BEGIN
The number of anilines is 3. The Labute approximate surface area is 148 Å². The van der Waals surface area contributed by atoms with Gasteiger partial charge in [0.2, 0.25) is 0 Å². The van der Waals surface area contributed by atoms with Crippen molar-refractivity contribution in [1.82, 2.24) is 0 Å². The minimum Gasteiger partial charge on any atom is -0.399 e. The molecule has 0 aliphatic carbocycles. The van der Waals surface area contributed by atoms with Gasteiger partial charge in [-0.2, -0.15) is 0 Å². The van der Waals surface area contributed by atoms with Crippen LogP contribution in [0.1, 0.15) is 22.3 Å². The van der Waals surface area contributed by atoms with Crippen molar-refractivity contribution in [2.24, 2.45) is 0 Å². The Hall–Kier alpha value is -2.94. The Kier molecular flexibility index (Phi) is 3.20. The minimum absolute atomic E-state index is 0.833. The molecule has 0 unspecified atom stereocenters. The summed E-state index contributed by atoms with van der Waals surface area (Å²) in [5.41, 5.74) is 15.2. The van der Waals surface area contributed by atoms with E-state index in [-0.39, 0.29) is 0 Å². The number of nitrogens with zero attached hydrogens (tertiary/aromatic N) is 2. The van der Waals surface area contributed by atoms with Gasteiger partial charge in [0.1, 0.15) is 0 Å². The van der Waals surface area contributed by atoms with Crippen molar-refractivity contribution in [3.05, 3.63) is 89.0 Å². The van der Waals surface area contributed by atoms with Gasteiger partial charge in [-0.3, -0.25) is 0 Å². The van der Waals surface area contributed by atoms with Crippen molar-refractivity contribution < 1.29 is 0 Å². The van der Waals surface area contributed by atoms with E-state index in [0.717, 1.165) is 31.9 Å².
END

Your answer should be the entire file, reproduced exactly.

The number of anilines is 3. The Labute approximate surface area is 148 Å². The van der Waals surface area contributed by atoms with Gasteiger partial charge in [0.2, 0.25) is 0 Å². The van der Waals surface area contributed by atoms with Crippen molar-refractivity contribution in [1.82, 2.24) is 0 Å². The minimum Gasteiger partial charge on any atom is -0.399 e. The molecule has 0 aliphatic carbocycles. The van der Waals surface area contributed by atoms with Gasteiger partial charge in [-0.2, -0.15) is 0 Å². The van der Waals surface area contributed by atoms with Crippen LogP contribution in [0.1, 0.15) is 22.3 Å². The van der Waals surface area contributed by atoms with Crippen molar-refractivity contribution in [2.24, 2.45) is 0 Å². The Hall–Kier alpha value is -2.94. The Kier molecular flexibility index (Phi) is 3.20. The minimum absolute atomic E-state index is 0.833. The molecule has 0 unspecified atom stereocenters. The summed E-state index contributed by atoms with van der Waals surface area (Å²) in [5.41, 5.74) is 15.2. The van der Waals surface area contributed by atoms with E-state index in [-0.39, 0.29) is 0 Å². The number of nitrogens with zero attached hydrogens (tertiary/aromatic N) is 2. The van der Waals surface area contributed by atoms with Gasteiger partial charge in [0.1, 0.15) is 0 Å². The van der Waals surface area contributed by atoms with Crippen molar-refractivity contribution in [3.05, 3.63) is 89.0 Å². The van der Waals surface area contributed by atoms with Gasteiger partial charge in [-0.3, -0.25) is 0 Å². The van der Waals surface area contributed by atoms with Crippen molar-refractivity contribution < 1.29 is 0 Å². The van der Waals surface area contributed by atoms with E-state index in [0.717, 1.165) is 31.9 Å².